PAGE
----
“Hey,” Zack said softly. His hands bobbed in his pocket. James played with the sliding lock on the door.
 “Hey.”
 “I never see you on the morning bus anymore. And when you come to class you’re always late,” Zack glanced around the bathroom, “and why are you hiding out in here? You’re acting like a freshman on the first day of school.”
James didn’t answer. He had been skipping out on the usual bus in the morning, only because he was afraid he would crack under the pressure. Zack wasn’t the one to continue asking questions if nobody would give him an answer, but the heavy weight of a guilty conscious was laid out on James’ mind and he knew that if the bus stopped at a red light or if a pothole was too deep, it would make all the words spill out of his mouth and onto the floor.
 Besides, he would never believe him. Guys don’t get hurt. Zack sighed.
 “Well, you look like utter shit so I’m guessing it has something to do with your d-, I mean, Marcus?”
 James blinked. Marcus? He hadn’t seen him in…since the lunch. Has he called? He didn’t know. He shook his head. Thoughts were thrown around like they were in a blender. Zack puffed out his cheeks.
 “God, don’t make me go into all those feelings n’ shit, okay? I’m just trying to look out for you, dude.”
He stopped. Suddenly a new look came to his face.
 “Ori said you haven’t been going to work.”
 That was partly true. He ditched after Thanksgiving. Too many lonely late nights equaled too much thinking. He hated thinking. He tried selling some of his old stuff for money. Barely covered his weekly pay so Mom wouldn’t get suspicious. Zack chewed on the inside of his cheek. He looked uncomfortable. Good. James wanted him to be uncomfortable.
 Wait.
 No.
 He imagined punching himself in the face.
 Don’t blame others. It was your own fault.
 Zack pushed his hair with a hand. Then his face dimmed into a smirk again.
 “I also have amazing news…”
James didn’t want to hear amazing news. He didn’t give a damn about amazing news. But the look on his best friends face was happy. Happier than he was when he smoked his first joint at a frat party last fall.
 “What amazing news?”
 Zack’s grin grew wider.
 “I met a girl.”
 Now this was news. Zack did not settle for one girl. James had thought it was impossible for him to just like one girl. Just like it was impossible for a girl to overpower him. He swallowed.
 “What girl?”
 “Well, I met her at a party a couple of weeks ago. Actually, the one where in the morning Ori had to take us home. She’s really different from other girls, sweet, nice, actually called me by my first name, incredibly hot,” he sighed wistfully, “and just between you and me, she’s a freak in the sack. Handcuffs all the way.”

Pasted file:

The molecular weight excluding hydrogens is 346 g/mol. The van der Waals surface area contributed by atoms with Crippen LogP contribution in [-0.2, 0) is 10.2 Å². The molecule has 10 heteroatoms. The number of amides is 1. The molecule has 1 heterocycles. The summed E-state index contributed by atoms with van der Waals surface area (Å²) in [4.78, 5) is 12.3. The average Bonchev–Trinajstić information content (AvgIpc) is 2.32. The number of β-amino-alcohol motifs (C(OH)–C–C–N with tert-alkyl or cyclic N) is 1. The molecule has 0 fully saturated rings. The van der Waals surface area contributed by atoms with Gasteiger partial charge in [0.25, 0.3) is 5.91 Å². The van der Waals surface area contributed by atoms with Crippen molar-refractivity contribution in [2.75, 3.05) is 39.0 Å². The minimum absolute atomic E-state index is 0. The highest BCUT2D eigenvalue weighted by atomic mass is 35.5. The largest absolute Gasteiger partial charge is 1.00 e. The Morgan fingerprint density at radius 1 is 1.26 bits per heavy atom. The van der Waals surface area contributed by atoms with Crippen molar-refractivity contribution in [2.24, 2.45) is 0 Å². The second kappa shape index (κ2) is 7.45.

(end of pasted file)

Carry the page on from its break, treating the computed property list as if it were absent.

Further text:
He held out his hand for a fist bump. James obliged.
 “Is she a senior like us?”
 Zack frowned.
 “No, I think she’s actually a sophomore. Or maybe even a freshmen? I don’t know, I don’t care. She’s amazing. You wanna met her? I’m hanging with her during lunch today.”
 James looked down at the floor. It was unusually clean for a high-school boy’s bathroom. Did he want to meet up with them?
 “No, I gotta lot of studying to do.”
 Zack rolled his eyes but grinned anyway.
 “Ahh, so that’s it. Studying. Man, you’re really going after Chloe, huh?”
 James shrugged inside his head
 "Sure.”
 Zack patted his shoulder, and left the bathroom, calling out a ‘happy early Christmas.’ When the door came to a shut James felt himself relax. He didn't even know he was stiff. His muscles ached as he stood from the toilet. The meeting wasn't expected, but, somewhere in his mind, the little part of the innocence James once had fluttered.
 Maybe it was possible to go back to the way he was before.

Maybe.

He stood near the front of the classroom. It was his punishment. The teachers had obviously caught on his Houdini act and made sure James was regretful for the "irresponsible" and "immature" actions from skipping out on class. He was already embarrassed - the teacher, Mrs. Mac, had gone off him the second he was in the classroom, saying he couldn't avoid finals or school just because he was a senior blah blah blah blah. She asked him why he was late. Obviously he couldn't answer that. So he said nothing.

She called him a freshman. He wished he was a freshman. Maybe go back in time to warn himself not to go to that party.

 Mac had made him stand in the corner of the classroom, facing the wall for the rest of the period. When the bell rang the students filed out, each giggling. Not at James, he realized, but for him. It was a childish punishment. They were laughing at Mac.

 James still felt like they were laughing at him.

When he gathered his things Mrs. Mac stopped him at the door. She had a expression mixed with worry and anger. In her hand James spotted a yellow pass. A late pass.